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\lhead{MAT 511 - Fall 2015}
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\rhead{Exam 1 (Take-home portion)}
\lfoot{\scriptsize This work is licensed under the \href{https://creativecommons.org/licenses/by-sa/4.0/}{Creative Commons Attribution-Share Alike 4.0 License}.}
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\textbf{\large Your Name:}
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\textbf{\large Names of Any Collaborators:}
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\section*{Instructions}
This portion of Exam 1 is worth a total of 20 points and is due at the beginning of class on \textbf{Monday, October 19}. Your total combined score on the in-class portion and take-home portion is worth 20\% of your overall grade.
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I expect your solutions to be \emph{well-written, neat, and organized}. Do not turn in rough drafts. What you turn in should be the ``polished'' version of potentially several drafts.
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Feel free to type up your final version. The \LaTeX\ source file of this exam is also available if you are interested in typing up your solutions using \LaTeX. I'll gladly help you do this if you'd like.
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The simple rules for the exam are:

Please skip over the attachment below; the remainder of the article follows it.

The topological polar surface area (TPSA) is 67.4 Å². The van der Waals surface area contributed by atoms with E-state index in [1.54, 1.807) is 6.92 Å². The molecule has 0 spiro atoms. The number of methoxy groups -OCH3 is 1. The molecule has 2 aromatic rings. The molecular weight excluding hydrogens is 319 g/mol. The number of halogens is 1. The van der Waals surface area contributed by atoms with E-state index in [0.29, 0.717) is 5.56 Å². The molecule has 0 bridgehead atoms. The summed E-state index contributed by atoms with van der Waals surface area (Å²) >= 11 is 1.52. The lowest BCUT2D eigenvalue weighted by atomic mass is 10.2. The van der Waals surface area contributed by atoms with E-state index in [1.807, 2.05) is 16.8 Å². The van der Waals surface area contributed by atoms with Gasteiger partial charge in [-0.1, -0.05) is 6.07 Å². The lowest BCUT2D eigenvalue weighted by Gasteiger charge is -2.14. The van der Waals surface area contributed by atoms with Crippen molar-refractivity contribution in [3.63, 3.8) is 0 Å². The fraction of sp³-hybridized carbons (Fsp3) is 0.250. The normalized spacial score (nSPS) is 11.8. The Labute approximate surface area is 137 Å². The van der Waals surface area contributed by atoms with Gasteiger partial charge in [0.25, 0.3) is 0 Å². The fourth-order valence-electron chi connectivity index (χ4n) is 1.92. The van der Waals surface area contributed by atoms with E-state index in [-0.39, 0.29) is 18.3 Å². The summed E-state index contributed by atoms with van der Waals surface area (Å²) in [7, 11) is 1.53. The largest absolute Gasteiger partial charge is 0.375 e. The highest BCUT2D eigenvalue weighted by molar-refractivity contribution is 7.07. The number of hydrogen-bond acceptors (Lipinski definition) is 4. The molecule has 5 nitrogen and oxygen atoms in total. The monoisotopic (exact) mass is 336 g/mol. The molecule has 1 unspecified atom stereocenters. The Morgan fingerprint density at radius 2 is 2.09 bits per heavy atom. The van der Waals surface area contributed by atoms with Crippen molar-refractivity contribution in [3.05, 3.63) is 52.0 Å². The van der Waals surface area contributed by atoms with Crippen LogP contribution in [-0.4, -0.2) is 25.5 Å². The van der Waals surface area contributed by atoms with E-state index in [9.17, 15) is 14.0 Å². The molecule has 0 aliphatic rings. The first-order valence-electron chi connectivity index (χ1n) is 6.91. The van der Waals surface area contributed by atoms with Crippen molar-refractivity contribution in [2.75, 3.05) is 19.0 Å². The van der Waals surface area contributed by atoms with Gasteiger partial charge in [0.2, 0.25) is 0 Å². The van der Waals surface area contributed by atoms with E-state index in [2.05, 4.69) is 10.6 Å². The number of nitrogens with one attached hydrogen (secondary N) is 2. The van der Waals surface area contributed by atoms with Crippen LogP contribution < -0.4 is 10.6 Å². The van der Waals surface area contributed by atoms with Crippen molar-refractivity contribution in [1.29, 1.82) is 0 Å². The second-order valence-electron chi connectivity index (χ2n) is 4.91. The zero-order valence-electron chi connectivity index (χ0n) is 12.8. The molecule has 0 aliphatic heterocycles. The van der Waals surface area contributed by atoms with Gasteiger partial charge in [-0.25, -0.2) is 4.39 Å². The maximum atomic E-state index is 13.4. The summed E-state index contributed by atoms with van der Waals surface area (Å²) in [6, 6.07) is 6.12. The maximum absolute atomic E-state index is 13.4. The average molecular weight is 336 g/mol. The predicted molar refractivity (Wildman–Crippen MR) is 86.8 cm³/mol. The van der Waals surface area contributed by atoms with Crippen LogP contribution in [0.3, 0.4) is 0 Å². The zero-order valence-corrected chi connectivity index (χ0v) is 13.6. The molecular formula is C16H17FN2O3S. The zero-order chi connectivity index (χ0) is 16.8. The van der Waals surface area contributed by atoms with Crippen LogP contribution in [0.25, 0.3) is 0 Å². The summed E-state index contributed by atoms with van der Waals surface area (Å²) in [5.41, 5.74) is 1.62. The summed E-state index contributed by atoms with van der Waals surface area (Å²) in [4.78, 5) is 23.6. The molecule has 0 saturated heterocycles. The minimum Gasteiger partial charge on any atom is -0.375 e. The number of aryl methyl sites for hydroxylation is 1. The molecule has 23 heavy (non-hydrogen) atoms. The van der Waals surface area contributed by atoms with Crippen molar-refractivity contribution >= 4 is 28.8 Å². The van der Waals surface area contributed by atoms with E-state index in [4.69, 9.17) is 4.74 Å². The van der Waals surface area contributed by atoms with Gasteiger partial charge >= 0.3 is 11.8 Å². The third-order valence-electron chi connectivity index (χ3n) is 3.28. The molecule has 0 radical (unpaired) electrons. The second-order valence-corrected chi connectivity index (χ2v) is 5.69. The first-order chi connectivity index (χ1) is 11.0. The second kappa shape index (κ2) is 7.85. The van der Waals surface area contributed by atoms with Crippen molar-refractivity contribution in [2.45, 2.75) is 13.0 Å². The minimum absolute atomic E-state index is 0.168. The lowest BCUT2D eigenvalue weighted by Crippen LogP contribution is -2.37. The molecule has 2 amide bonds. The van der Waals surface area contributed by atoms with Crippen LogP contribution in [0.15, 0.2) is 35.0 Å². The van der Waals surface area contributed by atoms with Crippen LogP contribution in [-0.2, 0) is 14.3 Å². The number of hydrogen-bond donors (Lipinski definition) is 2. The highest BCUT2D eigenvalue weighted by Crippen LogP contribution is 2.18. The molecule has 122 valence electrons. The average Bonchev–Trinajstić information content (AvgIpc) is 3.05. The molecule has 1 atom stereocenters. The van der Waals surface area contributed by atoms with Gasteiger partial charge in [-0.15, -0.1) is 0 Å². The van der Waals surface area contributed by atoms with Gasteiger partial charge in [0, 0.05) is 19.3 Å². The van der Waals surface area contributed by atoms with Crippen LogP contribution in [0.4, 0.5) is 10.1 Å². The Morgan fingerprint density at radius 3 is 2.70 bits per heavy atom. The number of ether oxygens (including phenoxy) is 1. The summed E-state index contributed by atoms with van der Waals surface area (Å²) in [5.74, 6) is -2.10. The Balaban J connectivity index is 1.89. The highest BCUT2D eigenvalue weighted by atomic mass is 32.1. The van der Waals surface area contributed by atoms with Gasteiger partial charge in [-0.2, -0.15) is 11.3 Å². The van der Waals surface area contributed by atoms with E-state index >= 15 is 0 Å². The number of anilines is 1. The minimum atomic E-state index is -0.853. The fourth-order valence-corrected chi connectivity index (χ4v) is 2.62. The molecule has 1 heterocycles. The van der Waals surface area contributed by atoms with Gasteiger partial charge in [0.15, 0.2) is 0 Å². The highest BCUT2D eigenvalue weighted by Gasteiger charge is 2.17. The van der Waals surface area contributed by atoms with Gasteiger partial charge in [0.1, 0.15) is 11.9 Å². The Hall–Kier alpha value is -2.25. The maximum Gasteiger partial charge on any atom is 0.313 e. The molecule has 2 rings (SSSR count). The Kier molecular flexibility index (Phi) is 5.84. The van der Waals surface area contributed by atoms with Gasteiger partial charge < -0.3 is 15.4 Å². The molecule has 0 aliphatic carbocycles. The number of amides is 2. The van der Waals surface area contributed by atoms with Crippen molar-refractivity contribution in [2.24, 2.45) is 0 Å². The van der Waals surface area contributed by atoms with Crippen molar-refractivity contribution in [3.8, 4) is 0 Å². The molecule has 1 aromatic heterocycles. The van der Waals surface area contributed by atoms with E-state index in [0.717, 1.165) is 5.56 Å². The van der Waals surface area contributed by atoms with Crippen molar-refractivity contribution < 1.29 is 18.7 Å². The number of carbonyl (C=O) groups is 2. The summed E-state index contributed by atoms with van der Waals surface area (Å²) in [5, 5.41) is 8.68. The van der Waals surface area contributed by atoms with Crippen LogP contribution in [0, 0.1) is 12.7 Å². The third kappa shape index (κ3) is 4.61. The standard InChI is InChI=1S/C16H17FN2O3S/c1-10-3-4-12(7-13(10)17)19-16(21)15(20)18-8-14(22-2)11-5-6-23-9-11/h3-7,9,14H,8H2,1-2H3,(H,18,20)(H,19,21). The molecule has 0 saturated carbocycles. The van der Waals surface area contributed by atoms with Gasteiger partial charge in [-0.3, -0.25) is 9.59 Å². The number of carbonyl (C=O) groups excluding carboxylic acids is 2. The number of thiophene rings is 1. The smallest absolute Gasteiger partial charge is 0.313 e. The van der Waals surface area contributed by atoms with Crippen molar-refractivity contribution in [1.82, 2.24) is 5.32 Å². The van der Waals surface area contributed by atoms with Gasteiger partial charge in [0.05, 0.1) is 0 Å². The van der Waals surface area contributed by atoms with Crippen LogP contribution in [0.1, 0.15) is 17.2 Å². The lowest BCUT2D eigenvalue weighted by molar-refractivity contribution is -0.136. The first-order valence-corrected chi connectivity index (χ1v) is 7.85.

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\item You may freely use any theorems that we have discussed in class, but you should make it clear where you are using a previous result and which result you are using. For example, if a sentence in your proof follows from Theorem xyz, then you should say so.
\item Unless you prove them, you cannot use any results that we have not yet covered.
\item You are \textbf{NOT} allowed to consult external sources when working on the exam. This includes people outside of the class, other textbooks, and online resources.
\item You are \textbf{NOT} allowed to copy someone else's work.
\item You are \textbf{NOT} allowed to let someone else copy your work.
\item You are allowed to discuss the problems with each other and critique each other's work.
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\textbf{I will vigorously pursue anyone suspected of breaking these rules.}
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You should \textbf{turn in this cover page} and all of the work that you have decided to submit. \textbf{Please write your solutions and proofs on your own paper.}
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To convince me that you have read and understand the instructions, sign in the box below.
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\textbf{\large Signature:} \hfill
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Good luck and have fun!
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Complete the following tasks. Write your solutions on your own paper and please put the problems in order.